It is needless to trace the ordinary routine of his service step by step. The officers of the U.S. navy have one great advantage which British officers are without; when on shore they are not necessarily parted from the service, but are employed in their several ranks in the different dockyards, escaping thus not only the private grievance and pecuniary difficulties of a very narrow half-pay, but also, what from a public point of view is much more important, the loss of professional aptitude, and of that skill which comes from unceasing practice. On the 8th of September 1841 Farragut was promoted to the rank of commander, and on the 14th of September 1855 to that of captain. At this time he was in charge of the navy yard, Mare Island, California, from which post he was recalled in 1858, and appointed to the “Brooklyn” frigate, the command of which he held for the next two years. When the war of secession broke out in 1861, he was “waiting orders” at Norfolk. By birth and marriage he was a Southerner, and the citizens of Norfolk counted on his throwing in his lot with them; but professional pride, and affection for the flag under which he had served for more than fifty years, held him true to his allegiance; he passionately rejected the proposals of his fellow-townsmen, and as it was more than hinted to him that his longer stay in Norfolk might be dangerous, he hastily quitted that place, and offered his services to the government at Washington. These were at once accepted; he was requested to sit on the Naval Retiring Board—a board then specially constituted for clearing the navy of unfit or disloyal officers—and a few months later was appointed to the command of the “Western Gulf Blockading Squadron,” with the rank of flag-officer, and ordered to proceed forthwith, in the “Hartford,” to the Gulf of Mexico, to collect such vessels as could be spared from the blockade, to proceed up the Mississippi, to reduce the defences which guarded the approaches to New Orleans, and to take and hold the city. All this Farragut executed to the letter, with a skill and caution that won for him the love of his followers, and with a dash and boldness that gained him the admiration of the public and the popular name of “Old Salamander.” The passage of the Mississippi was forced on the 24th of April 1862, and New Orleans surrendered on the 26th; this was immediately followed by the operations against Vicksburg, from which, however, Farragut was compelled to withdraw, having relearnt the old lesson that against heavy earthworks, crowning hills of sufficient height, a purely naval attack is unavailing; it was not till the following summer, and after a long siege, that Vicksburg surrendered to a land force under General Grant. During this time the service on the Mississippi continued both difficult and irksome; nor until the river was cleared could Farragut seriously plan operations against Mobile, a port to which the fall of New Orleans had given increased importance. Even then he was long delayed by the want of monitors with which to oppose the ironclad vessels of the enemy. It was the end of July 1864 before he was joined by these monitors; and on the 5th of August, undismayed by the loss of his leading ship, the monitor “Tecumseh,” sunk by a torpedo, he forced the passage into the bay, destroyed or captured the enemy’s ships, including the ram “Tennessee” bearing Admiral Buchanan’s flag, and took possession of the forts. The town was not occupied till the following April, but with the loss of its harbour it ceased to have any political or strategical importance.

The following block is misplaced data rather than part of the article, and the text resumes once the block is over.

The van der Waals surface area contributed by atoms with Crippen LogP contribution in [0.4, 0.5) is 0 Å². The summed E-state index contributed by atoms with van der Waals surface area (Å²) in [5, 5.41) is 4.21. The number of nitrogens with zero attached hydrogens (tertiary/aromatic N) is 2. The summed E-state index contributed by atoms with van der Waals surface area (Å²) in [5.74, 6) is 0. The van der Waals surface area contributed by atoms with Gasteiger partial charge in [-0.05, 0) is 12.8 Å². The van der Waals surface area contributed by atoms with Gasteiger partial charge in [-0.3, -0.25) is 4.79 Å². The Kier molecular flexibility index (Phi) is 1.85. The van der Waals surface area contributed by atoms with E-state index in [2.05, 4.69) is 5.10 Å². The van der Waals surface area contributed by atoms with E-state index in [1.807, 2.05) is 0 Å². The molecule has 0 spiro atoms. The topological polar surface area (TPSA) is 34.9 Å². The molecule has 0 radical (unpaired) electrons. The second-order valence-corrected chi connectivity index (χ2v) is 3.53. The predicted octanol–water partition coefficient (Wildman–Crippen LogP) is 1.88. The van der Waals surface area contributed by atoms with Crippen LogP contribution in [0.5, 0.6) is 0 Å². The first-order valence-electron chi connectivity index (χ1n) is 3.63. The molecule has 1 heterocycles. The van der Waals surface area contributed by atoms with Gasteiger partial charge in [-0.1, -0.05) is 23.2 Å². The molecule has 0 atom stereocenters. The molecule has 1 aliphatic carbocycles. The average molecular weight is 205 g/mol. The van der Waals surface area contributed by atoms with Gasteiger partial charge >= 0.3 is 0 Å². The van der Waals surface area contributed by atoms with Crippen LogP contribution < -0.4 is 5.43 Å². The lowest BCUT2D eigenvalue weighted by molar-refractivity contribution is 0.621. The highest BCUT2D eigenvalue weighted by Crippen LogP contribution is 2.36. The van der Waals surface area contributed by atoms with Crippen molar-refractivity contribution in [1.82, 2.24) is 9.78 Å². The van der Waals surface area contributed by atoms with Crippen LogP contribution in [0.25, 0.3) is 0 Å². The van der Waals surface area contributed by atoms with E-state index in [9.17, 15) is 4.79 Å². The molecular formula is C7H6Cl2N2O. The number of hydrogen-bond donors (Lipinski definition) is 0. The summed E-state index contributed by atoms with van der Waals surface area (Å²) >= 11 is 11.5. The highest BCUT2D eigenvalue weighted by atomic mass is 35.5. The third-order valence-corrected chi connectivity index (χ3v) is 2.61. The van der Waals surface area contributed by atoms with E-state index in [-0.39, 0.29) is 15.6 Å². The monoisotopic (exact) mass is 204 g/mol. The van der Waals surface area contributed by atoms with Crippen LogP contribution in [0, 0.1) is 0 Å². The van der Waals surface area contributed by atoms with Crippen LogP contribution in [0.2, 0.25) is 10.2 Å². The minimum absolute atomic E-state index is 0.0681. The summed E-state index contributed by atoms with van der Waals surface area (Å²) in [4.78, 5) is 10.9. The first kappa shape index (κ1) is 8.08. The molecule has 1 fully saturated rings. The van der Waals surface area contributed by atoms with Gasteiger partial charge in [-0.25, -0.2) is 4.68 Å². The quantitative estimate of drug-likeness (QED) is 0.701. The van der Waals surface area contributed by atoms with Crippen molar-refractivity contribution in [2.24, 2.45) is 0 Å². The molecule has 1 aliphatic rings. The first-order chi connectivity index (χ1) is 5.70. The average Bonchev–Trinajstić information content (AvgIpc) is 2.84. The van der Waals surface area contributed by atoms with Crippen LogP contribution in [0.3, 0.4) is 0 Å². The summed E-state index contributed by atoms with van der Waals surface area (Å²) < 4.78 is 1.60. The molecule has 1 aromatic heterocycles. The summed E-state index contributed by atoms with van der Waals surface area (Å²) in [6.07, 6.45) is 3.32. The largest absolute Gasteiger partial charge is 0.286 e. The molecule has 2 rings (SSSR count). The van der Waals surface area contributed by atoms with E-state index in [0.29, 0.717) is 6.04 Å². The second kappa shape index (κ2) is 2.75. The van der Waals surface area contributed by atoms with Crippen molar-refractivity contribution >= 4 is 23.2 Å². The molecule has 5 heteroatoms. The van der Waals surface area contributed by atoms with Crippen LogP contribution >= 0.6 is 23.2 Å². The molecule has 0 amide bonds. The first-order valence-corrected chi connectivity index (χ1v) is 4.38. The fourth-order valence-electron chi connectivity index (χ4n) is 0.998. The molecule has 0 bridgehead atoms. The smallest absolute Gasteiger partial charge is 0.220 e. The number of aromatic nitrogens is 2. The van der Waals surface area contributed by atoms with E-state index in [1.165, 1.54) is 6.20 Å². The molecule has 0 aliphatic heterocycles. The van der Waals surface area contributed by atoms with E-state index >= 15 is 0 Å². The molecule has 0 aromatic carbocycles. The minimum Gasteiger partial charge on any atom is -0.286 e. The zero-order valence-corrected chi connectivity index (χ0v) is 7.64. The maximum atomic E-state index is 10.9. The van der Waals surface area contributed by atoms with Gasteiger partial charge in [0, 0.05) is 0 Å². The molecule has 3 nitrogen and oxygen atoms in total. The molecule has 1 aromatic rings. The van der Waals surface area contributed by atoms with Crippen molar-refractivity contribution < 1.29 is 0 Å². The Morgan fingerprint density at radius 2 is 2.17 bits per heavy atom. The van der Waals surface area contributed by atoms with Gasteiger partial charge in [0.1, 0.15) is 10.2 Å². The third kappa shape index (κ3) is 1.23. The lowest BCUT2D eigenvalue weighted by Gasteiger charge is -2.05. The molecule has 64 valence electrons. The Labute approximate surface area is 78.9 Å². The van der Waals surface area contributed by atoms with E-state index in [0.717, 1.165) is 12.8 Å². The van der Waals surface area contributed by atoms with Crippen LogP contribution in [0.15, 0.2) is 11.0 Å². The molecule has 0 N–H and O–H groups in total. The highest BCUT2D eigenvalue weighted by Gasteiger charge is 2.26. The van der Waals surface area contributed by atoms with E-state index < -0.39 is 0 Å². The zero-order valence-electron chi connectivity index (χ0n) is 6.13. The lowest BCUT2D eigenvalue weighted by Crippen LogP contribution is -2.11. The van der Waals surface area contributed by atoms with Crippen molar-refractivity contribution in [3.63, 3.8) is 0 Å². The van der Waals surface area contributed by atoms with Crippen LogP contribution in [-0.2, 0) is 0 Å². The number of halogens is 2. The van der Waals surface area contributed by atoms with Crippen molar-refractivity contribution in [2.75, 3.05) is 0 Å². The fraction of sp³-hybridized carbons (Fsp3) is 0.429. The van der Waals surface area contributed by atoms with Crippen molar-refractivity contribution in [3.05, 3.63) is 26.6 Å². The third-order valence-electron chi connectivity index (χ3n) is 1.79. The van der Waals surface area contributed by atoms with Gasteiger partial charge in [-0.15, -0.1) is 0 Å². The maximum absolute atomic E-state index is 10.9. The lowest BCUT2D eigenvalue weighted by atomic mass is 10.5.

With this Farragut’s active service came to an end; for though in September 1864 he was offered the command of the force intended for the reduction of Wilmington, the state of his health, after the labours and anxieties of the past three years, in a trying climate, compelled him to decline it and to ask to be recalled. He accordingly returned to New York in December, and was received with the wildest display of popular enthusiasm. It was then that the Government instituted the rank of vice-admiral, previously unknown in the American service. Farragut was promoted to it, and in July 1866 was further promoted to the rank of admiral. In 1867, with his flag flying in the “Franklin,” he visited Europe. The appointment was an honourable distinction without political or naval import: the “Franklin” was, to all intents, for the time being, a yacht at Farragut’s disposal; and her arrival in the different ports was the signal for international courtesies, entertainments and social gaiety. She returned to America in 1868, and Farragut retired into private life. Two years later, on the 14th of August 1870, he died at Portsmouth, New Hampshire.
Farragut was twice married, and left, by his second wife, a son, Loyall Farragut, who, in 1878, published a Life of his father “embodying his Journal and Letters.” Another Life (1892), by Captain A.T. Mahan, though shorter, has a greater value from the professional point of view, by reason of the critical appreciation of Farragut’s services.
(J. K. L.)